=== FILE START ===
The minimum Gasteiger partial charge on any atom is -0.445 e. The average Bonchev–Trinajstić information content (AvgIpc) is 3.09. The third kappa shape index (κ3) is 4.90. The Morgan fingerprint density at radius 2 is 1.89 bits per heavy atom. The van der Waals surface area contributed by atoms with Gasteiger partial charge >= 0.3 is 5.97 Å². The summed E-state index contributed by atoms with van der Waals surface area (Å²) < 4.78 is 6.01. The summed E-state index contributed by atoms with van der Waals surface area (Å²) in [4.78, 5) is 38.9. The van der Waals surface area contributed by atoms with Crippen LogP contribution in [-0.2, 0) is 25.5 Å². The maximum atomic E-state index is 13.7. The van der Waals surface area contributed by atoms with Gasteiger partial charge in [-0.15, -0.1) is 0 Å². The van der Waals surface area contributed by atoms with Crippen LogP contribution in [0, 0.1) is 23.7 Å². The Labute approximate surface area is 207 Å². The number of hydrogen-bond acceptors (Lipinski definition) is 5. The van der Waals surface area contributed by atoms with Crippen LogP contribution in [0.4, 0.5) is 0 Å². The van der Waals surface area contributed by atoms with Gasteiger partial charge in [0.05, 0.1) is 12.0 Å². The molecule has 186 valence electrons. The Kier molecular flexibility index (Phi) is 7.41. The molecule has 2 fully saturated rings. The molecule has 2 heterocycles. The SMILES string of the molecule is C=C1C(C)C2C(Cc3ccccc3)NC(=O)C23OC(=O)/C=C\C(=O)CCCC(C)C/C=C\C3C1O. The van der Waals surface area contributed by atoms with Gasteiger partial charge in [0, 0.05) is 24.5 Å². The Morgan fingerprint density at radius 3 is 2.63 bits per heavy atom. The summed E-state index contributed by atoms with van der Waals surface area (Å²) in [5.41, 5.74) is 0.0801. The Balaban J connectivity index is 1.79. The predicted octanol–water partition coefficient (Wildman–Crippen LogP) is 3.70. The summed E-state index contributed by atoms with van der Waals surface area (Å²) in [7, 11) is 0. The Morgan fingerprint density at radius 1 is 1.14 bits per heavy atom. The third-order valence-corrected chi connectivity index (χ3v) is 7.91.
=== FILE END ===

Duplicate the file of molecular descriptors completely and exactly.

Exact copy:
The minimum Gasteiger partial charge on any atom is -0.445 e. The average Bonchev–Trinajstić information content (AvgIpc) is 3.09. The third kappa shape index (κ3) is 4.90. The Morgan fingerprint density at radius 2 is 1.89 bits per heavy atom. The van der Waals surface area contributed by atoms with Gasteiger partial charge >= 0.3 is 5.97 Å². The summed E-state index contributed by atoms with van der Waals surface area (Å²) < 4.78 is 6.01. The summed E-state index contributed by atoms with van der Waals surface area (Å²) in [4.78, 5) is 38.9. The van der Waals surface area contributed by atoms with Crippen LogP contribution in [-0.2, 0) is 25.5 Å². The maximum atomic E-state index is 13.7. The van der Waals surface area contributed by atoms with Gasteiger partial charge in [-0.15, -0.1) is 0 Å². The van der Waals surface area contributed by atoms with Crippen LogP contribution in [0, 0.1) is 23.7 Å². The Labute approximate surface area is 207 Å². The number of hydrogen-bond acceptors (Lipinski definition) is 5. The van der Waals surface area contributed by atoms with Crippen LogP contribution in [0.4, 0.5) is 0 Å². The van der Waals surface area contributed by atoms with Gasteiger partial charge in [0.05, 0.1) is 12.0 Å². The molecule has 186 valence electrons. The Kier molecular flexibility index (Phi) is 7.41. The molecule has 2 fully saturated rings. The molecule has 2 heterocycles. The SMILES string of the molecule is C=C1C(C)C2C(Cc3ccccc3)NC(=O)C23OC(=O)/C=C\C(=O)CCCC(C)C/C=C\C3C1O. The van der Waals surface area contributed by atoms with Gasteiger partial charge in [0, 0.05) is 24.5 Å². The Morgan fingerprint density at radius 3 is 2.63 bits per heavy atom. The summed E-state index contributed by atoms with van der Waals surface area (Å²) in [5.41, 5.74) is 0.0801. The Balaban J connectivity index is 1.79. The predicted octanol–water partition coefficient (Wildman–Crippen LogP) is 3.70. The summed E-state index contributed by atoms with van der Waals surface area (Å²) in [7, 11) is 0. The Morgan fingerprint density at radius 1 is 1.14 bits per heavy atom. The third-order valence-corrected chi connectivity index (χ3v) is 7.91.